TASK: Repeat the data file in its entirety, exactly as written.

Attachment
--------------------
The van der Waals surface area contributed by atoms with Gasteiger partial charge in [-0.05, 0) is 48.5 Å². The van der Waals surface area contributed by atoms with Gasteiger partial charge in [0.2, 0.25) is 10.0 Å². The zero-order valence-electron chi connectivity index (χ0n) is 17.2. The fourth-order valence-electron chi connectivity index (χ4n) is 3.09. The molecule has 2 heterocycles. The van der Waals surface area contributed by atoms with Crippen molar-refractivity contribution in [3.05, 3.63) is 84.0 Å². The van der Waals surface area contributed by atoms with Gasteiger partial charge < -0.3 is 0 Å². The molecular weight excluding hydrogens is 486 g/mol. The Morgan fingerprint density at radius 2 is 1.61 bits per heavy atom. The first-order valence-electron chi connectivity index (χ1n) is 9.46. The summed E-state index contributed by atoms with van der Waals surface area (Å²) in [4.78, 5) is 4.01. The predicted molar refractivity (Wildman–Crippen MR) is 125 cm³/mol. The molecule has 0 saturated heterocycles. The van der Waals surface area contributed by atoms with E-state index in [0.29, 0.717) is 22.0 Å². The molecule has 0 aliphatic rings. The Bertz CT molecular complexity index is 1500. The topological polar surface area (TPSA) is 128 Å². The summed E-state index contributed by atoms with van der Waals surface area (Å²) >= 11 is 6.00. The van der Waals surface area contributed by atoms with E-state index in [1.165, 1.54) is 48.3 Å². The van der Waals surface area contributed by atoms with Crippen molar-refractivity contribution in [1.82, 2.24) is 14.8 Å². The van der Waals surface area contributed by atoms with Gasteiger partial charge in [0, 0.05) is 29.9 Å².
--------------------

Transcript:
The van der Waals surface area contributed by atoms with Gasteiger partial charge in [-0.05, 0) is 48.5 Å². The van der Waals surface area contributed by atoms with Gasteiger partial charge in [0.2, 0.25) is 10.0 Å². The zero-order valence-electron chi connectivity index (χ0n) is 17.2. The fourth-order valence-electron chi connectivity index (χ4n) is 3.09. The molecule has 2 heterocycles. The van der Waals surface area contributed by atoms with Crippen molar-refractivity contribution in [3.05, 3.63) is 84.0 Å². The van der Waals surface area contributed by atoms with Gasteiger partial charge < -0.3 is 0 Å². The molecular weight excluding hydrogens is 486 g/mol. The Morgan fingerprint density at radius 2 is 1.61 bits per heavy atom. The first-order valence-electron chi connectivity index (χ1n) is 9.46. The summed E-state index contributed by atoms with van der Waals surface area (Å²) in [4.78, 5) is 4.01. The predicted molar refractivity (Wildman–Crippen MR) is 125 cm³/mol. The molecule has 0 saturated heterocycles. The van der Waals surface area contributed by atoms with E-state index in [0.29, 0.717) is 22.0 Å². The molecule has 0 aliphatic rings. The Bertz CT molecular complexity index is 1500. The topological polar surface area (TPSA) is 128 Å². The summed E-state index contributed by atoms with van der Waals surface area (Å²) >= 11 is 6.00. The van der Waals surface area contributed by atoms with E-state index in [1.165, 1.54) is 48.3 Å². The van der Waals surface area contributed by atoms with Crippen molar-refractivity contribution in [1.82, 2.24) is 14.8 Å². The van der Waals surface area contributed by atoms with Gasteiger partial charge in [0, 0.05) is 29.9 Å².